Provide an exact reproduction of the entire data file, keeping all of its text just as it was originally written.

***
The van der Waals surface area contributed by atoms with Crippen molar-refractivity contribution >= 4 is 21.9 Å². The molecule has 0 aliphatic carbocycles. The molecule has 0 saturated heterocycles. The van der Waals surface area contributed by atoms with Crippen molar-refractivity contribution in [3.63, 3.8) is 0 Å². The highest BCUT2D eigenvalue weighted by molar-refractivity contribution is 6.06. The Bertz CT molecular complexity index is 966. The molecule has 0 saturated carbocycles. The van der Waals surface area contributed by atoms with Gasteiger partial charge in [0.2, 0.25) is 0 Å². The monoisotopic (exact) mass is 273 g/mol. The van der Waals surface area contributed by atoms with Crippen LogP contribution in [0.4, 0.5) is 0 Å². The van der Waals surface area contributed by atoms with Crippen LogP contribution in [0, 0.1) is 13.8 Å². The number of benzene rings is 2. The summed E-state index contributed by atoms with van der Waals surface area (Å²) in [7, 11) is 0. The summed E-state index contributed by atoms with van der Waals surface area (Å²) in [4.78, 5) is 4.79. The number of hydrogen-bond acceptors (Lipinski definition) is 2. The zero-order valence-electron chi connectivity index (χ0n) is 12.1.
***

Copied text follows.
The van der Waals surface area contributed by atoms with Crippen molar-refractivity contribution >= 4 is 21.9 Å². The molecule has 0 aliphatic carbocycles. The molecule has 0 saturated heterocycles. The van der Waals surface area contributed by atoms with Crippen molar-refractivity contribution in [3.63, 3.8) is 0 Å². The highest BCUT2D eigenvalue weighted by molar-refractivity contribution is 6.06. The Bertz CT molecular complexity index is 966. The molecule has 0 saturated carbocycles. The van der Waals surface area contributed by atoms with Gasteiger partial charge in [0.2, 0.25) is 0 Å². The monoisotopic (exact) mass is 273 g/mol. The van der Waals surface area contributed by atoms with Crippen LogP contribution in [0.4, 0.5) is 0 Å². The van der Waals surface area contributed by atoms with Crippen LogP contribution in [0, 0.1) is 13.8 Å². The number of benzene rings is 2. The summed E-state index contributed by atoms with van der Waals surface area (Å²) in [7, 11) is 0. The summed E-state index contributed by atoms with van der Waals surface area (Å²) in [4.78, 5) is 4.79. The number of hydrogen-bond acceptors (Lipinski definition) is 2. The zero-order valence-electron chi connectivity index (χ0n) is 12.1.